Inside The Professional Salesperson’s Toolkit

Just as a construction worker builds structures a salesperson builds business growth.  Both professionals require essential tools to perform at the highest level, but it’s not always the most obvious thing, to think of a salesperson needing ‘tools’ for the job.  Perhaps a better way to consider it, is as a ‘pool of resources’. Either way, if you want to be successful in sales, make the most of these valuable sales tools:

The Telephone – Surely the most obvious tool in the box but unsurprisingly, many salespeople give cold calling a wide berth.  The truth is, it’s still an effective way to get new business, so brush up on your telemarketing skills and establish a strategy for connecting with new prospects over the phone. Remember, closing the sale on the first call is unlikely, it’s really about introducing yourself, finding out about their business and beginning a relationship.

A Strategy for Building a Pipeline – The only way to evaluate sales success is to start with a strategy for doing business.  Erratic bursts of sales activity, with no true path or focus will only lead to frustration. Implement a strategy that allows you to continually top up your sales pipeline, giving you plenty of potential to work with.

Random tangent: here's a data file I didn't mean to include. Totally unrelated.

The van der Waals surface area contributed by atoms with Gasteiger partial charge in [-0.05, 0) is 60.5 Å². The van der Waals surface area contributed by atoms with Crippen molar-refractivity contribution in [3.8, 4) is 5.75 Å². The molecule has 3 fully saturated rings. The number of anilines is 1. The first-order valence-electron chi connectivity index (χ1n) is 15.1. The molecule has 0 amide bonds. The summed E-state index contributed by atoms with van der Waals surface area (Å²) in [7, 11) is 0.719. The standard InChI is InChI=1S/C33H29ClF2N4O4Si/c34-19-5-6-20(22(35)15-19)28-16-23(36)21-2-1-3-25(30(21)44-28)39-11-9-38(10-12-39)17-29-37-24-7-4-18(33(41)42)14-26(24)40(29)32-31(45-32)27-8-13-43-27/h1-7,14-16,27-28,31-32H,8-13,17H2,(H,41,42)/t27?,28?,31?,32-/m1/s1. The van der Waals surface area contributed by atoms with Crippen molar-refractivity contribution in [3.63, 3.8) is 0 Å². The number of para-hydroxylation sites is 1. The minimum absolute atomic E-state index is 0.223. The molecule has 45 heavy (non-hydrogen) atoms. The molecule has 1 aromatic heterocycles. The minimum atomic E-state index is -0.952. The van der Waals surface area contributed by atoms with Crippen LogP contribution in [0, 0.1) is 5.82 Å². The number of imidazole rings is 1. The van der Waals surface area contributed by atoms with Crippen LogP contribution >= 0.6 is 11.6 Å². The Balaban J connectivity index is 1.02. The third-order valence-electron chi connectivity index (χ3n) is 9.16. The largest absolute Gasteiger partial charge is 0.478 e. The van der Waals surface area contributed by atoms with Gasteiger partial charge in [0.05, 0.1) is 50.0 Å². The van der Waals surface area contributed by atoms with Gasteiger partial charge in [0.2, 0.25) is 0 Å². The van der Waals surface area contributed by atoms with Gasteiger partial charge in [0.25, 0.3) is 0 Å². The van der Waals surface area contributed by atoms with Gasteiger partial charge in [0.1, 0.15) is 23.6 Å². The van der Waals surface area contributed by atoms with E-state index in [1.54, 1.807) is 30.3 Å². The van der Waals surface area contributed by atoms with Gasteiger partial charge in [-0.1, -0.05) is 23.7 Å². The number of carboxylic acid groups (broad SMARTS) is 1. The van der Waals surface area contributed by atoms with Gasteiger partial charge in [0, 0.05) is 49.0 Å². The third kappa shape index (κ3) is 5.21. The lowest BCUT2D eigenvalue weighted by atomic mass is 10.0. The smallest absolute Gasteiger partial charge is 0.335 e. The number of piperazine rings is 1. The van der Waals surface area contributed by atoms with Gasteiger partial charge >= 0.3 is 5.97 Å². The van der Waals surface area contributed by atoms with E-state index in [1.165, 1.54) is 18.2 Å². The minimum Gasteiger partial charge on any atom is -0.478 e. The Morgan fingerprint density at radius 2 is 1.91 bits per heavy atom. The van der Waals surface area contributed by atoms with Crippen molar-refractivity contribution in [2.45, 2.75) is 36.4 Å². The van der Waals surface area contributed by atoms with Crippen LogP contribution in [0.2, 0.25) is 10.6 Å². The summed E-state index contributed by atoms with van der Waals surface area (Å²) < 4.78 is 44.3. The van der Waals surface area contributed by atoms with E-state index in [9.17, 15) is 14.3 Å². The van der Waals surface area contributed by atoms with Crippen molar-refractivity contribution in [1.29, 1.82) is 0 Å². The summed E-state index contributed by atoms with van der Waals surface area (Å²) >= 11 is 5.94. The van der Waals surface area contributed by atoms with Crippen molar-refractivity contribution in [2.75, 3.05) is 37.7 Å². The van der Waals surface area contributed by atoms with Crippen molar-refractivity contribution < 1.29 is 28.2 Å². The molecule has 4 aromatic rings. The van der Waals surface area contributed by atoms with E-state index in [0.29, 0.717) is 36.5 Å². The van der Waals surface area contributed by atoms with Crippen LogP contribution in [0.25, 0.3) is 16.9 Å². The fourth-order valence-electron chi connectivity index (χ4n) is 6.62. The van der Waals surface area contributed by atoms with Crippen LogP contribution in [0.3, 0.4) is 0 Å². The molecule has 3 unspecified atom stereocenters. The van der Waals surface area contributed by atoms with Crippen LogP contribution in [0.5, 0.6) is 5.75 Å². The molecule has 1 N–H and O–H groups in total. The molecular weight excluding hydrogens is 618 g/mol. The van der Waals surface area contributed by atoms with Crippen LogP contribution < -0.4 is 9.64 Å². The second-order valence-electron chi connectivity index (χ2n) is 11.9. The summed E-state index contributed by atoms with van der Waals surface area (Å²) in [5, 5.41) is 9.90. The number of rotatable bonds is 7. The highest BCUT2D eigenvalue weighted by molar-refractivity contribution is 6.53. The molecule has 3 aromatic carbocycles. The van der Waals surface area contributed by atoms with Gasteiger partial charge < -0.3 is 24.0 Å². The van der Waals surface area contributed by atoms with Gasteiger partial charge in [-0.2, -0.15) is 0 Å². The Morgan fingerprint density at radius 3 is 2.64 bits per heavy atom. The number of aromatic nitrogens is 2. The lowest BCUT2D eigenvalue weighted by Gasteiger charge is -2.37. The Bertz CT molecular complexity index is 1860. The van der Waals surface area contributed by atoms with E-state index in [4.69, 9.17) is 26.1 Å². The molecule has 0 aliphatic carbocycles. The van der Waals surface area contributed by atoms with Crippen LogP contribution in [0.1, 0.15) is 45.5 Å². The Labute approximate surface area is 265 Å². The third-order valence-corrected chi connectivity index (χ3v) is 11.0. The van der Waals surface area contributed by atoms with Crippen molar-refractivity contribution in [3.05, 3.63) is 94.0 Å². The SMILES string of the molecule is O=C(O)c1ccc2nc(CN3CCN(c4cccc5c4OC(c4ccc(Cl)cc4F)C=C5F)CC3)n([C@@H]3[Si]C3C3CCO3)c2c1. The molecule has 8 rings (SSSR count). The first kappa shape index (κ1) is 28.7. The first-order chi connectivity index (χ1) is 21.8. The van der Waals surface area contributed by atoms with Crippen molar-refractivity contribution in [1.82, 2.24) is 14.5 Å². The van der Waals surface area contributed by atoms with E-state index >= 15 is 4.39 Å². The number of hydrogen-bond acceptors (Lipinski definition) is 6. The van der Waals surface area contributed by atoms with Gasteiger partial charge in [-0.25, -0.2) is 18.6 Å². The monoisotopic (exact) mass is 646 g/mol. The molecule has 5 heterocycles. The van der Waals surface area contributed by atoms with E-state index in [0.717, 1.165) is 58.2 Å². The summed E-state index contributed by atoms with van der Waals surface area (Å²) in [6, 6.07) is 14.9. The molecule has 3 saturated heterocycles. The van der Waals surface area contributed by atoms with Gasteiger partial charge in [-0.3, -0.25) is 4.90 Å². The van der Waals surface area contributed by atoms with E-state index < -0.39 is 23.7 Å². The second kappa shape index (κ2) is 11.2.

Planning and Research – If your prospect feels you understand their position, they will be far more likely to do business with you. Going out of the way to find out more about target prospects, industries and competition will arm you with the information you need to present your product or service as the solution they are looking for.

 Social Media – But that’s for the marketing department! Yes, but sales and marketing have to work together.  Support your business’ social media posts by sharing helpful, relevant posts that will connect with your customers and prospects.  Also, be sure to interact with the social media posts of those you want to do business with to establish positive connections.

Education – Just as measurement of sales activity is vital to hitting and exceeding targets, measurement of your own professional development is required to ensure you’re performing at your best.  Training and development plans for sales people at all levels enable access to new skills and opportunities to prevent established sales techniques from becoming tired and ineffective.

A listening attitude – Listening is learning. When you’re listening to your colleagues you’re learning about their experiences and using that to develop your own skills.  When you’re listening to your prospect you’re gaining insight into their place in the market and their unique business needs.  Make a point of listening to understand by asking questions, because when you simply listen to respond you turn the focus of the conversation away from the valuable things that you can learn from.

A good contact network Go out of your way to make connections with professionals across a variety of businesses.  LinkedIn and networking events are perfect for this.  Establishing yourself as someone able to refer businesses to one another, outside of your own business interests, encourages positive, trusted relationships with both prospects and existing customers.